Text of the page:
e. The DOD Manager will implement this plan with an operation order (OPORD) approximately 45 days prior to the scheduled launch date. Upon execution, this plan becomes the DOD Manager's Space Shuttle Contingency Support Force Prepositioning Order in support of the specific mission. Upon receipt of the Force Prepositioning Order, each tasked organization will review its capability to support specific mission requirements and report to the DOD Manager in accordance with Annex P. Supplementary guidance, information, and/or changes will be identified in fragmentary (FRAG) orders to the OPORD or DDMS Force Prepositioning Order.
f. Maximum practical use will be made of existing DOD and NASA communications resources in order to satisfy the Space Shuttle support operations requirements identified in this plan. Additional communications capabilities may be established to fulfill overall communications requirements (See Annex K). However, any efforts which require NASA reimbursable funding must be validated by DDMS.
6. Tasks and Responsibilities of Participating Forces. The following commands, departments and agencies are tasked to fill these requirements which satisfy NASA requests for DOD shuttle support after validation by DDMS. In the event of an actual shuttle contingency, DDMS may levy additional requirements on supporting commands which have not been foreseen in the course of the planning process. This section is organized into the following sections: combatant commands and components, military departments, DOD agencies, and the Department of Homeland Security. Subordinate command taskings are listed under their primary command authority.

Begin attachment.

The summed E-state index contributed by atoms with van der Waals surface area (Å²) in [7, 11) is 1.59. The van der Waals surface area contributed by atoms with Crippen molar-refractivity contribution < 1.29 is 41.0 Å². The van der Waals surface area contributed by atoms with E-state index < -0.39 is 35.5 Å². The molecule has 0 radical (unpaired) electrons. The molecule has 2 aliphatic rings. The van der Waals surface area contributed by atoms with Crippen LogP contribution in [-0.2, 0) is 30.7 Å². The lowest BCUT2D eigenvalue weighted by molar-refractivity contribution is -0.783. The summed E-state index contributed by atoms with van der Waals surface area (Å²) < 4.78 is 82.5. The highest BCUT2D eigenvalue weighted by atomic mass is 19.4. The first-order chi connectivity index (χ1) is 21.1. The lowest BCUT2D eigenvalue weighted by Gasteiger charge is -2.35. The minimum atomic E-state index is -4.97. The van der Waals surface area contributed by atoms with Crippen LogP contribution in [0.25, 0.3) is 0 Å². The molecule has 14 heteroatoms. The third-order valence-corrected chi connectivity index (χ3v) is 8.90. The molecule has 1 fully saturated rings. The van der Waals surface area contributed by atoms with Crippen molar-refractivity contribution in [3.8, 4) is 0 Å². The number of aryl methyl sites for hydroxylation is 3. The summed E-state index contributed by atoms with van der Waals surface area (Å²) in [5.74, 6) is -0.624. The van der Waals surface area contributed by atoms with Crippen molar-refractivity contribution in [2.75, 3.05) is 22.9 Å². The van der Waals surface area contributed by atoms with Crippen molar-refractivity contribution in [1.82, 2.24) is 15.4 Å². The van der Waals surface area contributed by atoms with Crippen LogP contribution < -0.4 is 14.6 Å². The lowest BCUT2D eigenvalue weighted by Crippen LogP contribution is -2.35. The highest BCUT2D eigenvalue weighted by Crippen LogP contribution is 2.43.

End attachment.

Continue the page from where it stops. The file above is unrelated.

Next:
a. Combatant commands and their components.
(1) The Commander, United States Northern Command (USNORTHCOM) will, upon receipt of the DDMS Force Prepositioning Order, provide resources from Air Combat Command, Forces Command, and the Atlantic Fleet (to include Marine Forces Atlantic) to support DOD commitments to the Space Shuttle Program.
(a) Commander, Air Combat Command (ACC) responsibilities:
1. Provide 18 pararescue specialists (PJs) qualified in Rigging-Alternate Method Zodiac (RAMZ) deployments and trained as emergency medical technicians. PJs will support transoceanic abort landing (TAL) site medical, and search and rescue (SAR) operations in both a land and open ocean environment. Land SAR includes those regions within 50 nautical miles of a TAL site. Nine PJs will deploy to each of two TAL sites. See Annex C.
2. On receipt of the DDMS Force Prepositioning Order, task the 49th Fighter Wing (49 FW), Holloman AFB, New Mexico, to support a shuttle abort-once-around (AOA) landing at White Sands Space Harbor and alert the 65th Air Base Wing (65 ABW), Lajes AB, Azores, to fill launch abort site requirements IAW this plan. See Annex C.
3. Commander, 49th Fighter Wing (49 FW), Holloman AFB, New Mexico, responsibilities: